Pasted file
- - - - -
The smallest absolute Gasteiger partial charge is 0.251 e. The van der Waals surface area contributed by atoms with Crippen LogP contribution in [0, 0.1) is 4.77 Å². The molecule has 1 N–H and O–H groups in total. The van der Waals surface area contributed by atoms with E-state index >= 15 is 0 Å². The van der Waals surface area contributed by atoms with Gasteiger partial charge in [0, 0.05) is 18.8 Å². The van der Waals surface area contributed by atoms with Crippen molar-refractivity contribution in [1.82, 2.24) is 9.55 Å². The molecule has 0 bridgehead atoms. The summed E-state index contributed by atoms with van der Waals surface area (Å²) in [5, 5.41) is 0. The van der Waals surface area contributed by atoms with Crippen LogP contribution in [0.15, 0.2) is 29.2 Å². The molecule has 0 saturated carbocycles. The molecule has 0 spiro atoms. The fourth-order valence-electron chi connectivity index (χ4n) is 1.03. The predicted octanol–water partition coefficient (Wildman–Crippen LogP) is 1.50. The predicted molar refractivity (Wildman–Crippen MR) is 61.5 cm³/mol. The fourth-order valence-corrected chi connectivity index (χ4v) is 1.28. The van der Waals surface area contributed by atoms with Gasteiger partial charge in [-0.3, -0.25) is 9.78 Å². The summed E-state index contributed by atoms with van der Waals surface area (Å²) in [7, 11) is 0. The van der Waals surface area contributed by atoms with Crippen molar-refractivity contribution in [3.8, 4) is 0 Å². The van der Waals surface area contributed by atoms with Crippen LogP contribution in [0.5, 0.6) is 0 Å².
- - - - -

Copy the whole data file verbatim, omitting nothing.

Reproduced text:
The smallest absolute Gasteiger partial charge is 0.251 e. The van der Waals surface area contributed by atoms with Crippen LogP contribution in [0, 0.1) is 4.77 Å². The molecule has 1 N–H and O–H groups in total. The van der Waals surface area contributed by atoms with E-state index >= 15 is 0 Å². The van der Waals surface area contributed by atoms with Gasteiger partial charge in [0, 0.05) is 18.8 Å². The van der Waals surface area contributed by atoms with Crippen molar-refractivity contribution in [1.82, 2.24) is 9.55 Å². The molecule has 0 bridgehead atoms. The summed E-state index contributed by atoms with van der Waals surface area (Å²) in [5, 5.41) is 0. The van der Waals surface area contributed by atoms with Crippen LogP contribution in [0.15, 0.2) is 29.2 Å². The molecule has 0 saturated carbocycles. The molecule has 0 spiro atoms. The fourth-order valence-electron chi connectivity index (χ4n) is 1.03. The predicted octanol–water partition coefficient (Wildman–Crippen LogP) is 1.50. The predicted molar refractivity (Wildman–Crippen MR) is 61.5 cm³/mol. The fourth-order valence-corrected chi connectivity index (χ4v) is 1.28. The van der Waals surface area contributed by atoms with Gasteiger partial charge in [-0.3, -0.25) is 9.78 Å². The summed E-state index contributed by atoms with van der Waals surface area (Å²) in [7, 11) is 0. The van der Waals surface area contributed by atoms with Crippen molar-refractivity contribution in [3.8, 4) is 0 Å². The van der Waals surface area contributed by atoms with Crippen LogP contribution in [0.5, 0.6) is 0 Å².